As we know, the Yamas themselves are restraints…an aspect of ourselves we’re willing to bring forward in our physical practice, but it seems a cringeworthy prospect when we consider restraining our behaviours. What is the discomfort in even thinking about that? I have a sneaking suspicion that it’s because we know they will evolve who we are in the world; likewise, we fear that restraint means a loss of freedom; and, similarly, we fear the inner discomfort that can come full-on when we face ourselves from a new perspective. The truth is, that our inner misalignments are our own, which means we do have the power to align them…but we have to believe in that power to do so. We have to believe that we can remain on an even keel while our ego experiences (sometimes huge) discomfort. Same as with those asanas we “perfect”. But when it comes to our emotional selves, somehow we’re less willing to fall down, we want to protect ourselves from that. But it’s necessary to fall emotionally. There is no other way to get back up.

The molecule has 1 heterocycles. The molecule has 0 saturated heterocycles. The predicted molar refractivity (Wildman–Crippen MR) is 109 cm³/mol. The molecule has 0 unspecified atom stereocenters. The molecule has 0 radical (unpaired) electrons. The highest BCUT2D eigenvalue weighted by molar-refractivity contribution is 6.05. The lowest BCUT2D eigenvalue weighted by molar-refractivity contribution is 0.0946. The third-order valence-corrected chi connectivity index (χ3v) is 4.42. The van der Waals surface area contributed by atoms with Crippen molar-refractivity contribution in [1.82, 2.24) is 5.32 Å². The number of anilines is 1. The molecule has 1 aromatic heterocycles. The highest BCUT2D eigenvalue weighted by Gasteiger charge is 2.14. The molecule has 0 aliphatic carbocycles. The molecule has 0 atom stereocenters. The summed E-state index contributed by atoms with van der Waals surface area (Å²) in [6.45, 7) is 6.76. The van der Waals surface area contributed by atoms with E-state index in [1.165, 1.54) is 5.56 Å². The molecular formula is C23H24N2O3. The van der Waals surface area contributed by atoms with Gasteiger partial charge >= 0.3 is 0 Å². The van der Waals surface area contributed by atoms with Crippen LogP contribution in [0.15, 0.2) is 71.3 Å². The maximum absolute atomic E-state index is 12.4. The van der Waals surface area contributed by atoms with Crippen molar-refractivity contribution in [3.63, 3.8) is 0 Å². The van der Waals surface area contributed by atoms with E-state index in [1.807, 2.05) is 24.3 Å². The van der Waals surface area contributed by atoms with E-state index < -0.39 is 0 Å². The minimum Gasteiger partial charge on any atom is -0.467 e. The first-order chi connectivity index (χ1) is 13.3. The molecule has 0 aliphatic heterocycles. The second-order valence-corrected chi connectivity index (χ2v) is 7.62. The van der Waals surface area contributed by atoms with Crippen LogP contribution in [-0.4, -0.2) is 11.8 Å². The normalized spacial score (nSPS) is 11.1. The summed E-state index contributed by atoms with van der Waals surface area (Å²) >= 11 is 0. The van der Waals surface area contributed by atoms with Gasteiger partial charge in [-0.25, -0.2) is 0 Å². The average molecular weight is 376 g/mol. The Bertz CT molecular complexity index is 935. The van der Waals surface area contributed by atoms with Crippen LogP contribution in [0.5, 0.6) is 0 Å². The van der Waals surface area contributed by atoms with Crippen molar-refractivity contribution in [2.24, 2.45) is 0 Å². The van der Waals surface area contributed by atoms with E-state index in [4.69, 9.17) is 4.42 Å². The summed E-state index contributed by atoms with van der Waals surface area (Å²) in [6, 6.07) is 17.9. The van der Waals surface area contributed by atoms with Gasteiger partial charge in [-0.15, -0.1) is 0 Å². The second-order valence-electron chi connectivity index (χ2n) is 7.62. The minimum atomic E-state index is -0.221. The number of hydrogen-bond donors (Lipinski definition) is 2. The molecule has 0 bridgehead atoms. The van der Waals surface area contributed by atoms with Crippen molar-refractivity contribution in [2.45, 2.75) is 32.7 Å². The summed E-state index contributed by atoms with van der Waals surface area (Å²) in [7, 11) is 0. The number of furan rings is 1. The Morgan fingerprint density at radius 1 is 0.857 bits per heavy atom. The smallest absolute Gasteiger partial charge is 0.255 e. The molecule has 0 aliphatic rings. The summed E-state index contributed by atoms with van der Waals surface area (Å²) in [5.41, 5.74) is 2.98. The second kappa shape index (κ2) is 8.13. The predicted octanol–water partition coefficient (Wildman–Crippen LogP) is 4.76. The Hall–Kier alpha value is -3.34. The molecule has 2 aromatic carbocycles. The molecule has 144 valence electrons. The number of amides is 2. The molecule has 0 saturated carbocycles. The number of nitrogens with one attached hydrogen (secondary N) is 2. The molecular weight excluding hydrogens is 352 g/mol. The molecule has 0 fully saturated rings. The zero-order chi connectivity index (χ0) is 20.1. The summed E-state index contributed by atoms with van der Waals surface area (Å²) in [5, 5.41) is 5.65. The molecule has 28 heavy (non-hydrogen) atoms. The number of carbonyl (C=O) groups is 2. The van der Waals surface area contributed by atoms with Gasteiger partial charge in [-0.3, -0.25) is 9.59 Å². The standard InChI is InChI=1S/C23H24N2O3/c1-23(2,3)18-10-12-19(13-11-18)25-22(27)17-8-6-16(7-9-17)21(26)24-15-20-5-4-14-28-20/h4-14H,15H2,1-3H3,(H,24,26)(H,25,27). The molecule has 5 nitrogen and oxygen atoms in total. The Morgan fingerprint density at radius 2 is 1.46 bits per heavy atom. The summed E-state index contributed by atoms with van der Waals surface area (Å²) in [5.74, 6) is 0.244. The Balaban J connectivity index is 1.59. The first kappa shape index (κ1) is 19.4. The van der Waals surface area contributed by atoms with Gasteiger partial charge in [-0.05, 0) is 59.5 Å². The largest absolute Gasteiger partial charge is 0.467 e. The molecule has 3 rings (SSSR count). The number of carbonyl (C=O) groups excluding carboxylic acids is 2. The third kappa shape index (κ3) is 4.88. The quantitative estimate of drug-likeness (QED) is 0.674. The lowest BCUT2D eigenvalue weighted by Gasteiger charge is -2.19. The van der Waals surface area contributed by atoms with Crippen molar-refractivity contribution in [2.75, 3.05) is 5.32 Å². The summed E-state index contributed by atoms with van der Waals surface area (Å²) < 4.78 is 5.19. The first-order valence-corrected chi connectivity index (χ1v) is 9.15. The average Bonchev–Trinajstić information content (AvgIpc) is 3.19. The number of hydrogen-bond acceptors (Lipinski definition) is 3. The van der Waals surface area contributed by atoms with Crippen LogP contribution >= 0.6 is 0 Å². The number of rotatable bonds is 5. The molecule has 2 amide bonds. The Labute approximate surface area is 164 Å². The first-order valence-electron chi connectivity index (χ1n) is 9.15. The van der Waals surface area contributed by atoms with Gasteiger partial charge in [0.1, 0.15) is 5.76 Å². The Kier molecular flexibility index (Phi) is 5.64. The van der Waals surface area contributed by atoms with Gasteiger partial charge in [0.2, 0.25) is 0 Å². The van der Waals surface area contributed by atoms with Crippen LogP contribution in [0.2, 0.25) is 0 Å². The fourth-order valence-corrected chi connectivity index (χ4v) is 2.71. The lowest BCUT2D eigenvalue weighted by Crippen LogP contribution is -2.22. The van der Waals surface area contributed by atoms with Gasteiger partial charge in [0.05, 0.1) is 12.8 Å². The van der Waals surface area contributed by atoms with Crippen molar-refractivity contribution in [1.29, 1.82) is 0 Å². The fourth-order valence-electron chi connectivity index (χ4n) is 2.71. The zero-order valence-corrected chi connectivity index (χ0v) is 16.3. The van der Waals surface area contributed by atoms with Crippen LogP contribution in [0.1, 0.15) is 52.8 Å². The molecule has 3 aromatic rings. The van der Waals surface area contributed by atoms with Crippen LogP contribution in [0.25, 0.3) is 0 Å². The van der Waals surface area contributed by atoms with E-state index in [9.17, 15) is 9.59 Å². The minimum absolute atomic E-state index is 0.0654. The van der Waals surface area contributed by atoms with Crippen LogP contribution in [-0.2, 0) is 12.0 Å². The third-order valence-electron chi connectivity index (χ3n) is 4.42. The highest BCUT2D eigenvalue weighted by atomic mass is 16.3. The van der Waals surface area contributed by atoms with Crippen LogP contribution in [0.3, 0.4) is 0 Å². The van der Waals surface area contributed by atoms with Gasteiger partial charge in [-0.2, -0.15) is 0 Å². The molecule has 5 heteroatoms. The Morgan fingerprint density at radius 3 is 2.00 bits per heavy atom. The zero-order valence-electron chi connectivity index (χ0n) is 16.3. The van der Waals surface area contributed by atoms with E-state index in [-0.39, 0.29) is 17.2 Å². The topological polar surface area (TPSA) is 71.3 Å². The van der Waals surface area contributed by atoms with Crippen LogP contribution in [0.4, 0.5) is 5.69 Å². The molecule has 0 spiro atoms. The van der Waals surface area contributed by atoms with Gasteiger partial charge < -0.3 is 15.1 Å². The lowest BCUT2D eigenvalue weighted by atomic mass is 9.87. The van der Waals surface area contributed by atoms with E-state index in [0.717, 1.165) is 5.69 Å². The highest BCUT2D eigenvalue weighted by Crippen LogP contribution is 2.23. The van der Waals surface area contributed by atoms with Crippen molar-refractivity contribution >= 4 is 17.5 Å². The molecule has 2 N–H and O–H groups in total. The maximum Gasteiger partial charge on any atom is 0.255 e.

Power is not something we’re generally taught about; and sadly, the power we’re shown “out in the world” is that of dominance, overbearance, and of a misuse of power that has become acceptable. Yet the power to override our coarser selves is a beautiful inner space indeed. The thing about power (the beautiful power), is that it’s a trait we are introduced to and come to know FROM doing something we’re not so certain about. It’s not the other way around. It’s far less likely that we’ll feel power first and doubtful action second. Waiting until we’re comfortable to grow can often mean we never get around to it. So we need to rely on a lot of courage and compassion. Mostly, jumping in and swimming around IS the way to find our feet, to establish that power that encourages us to try other things that we’re nervous about. So it’s about self-belief, and can we trust ourselves to ride out the storm? Can we trust ourselves with learning as we go? I read somewhere about the headlights on a car only see as far as the next bend in the road…and this is such a blessing to come to terms with in our own lives. The light will shine on our path as we step forward…even if that’s a very shaky step indeed. So, for all those who say they know the First Two Limbs of Yoga, I encourage you to truly take a second look at that within yourselves…you might come back with the same response, or, you might find you’ve memorized a list.--Lettersinyoga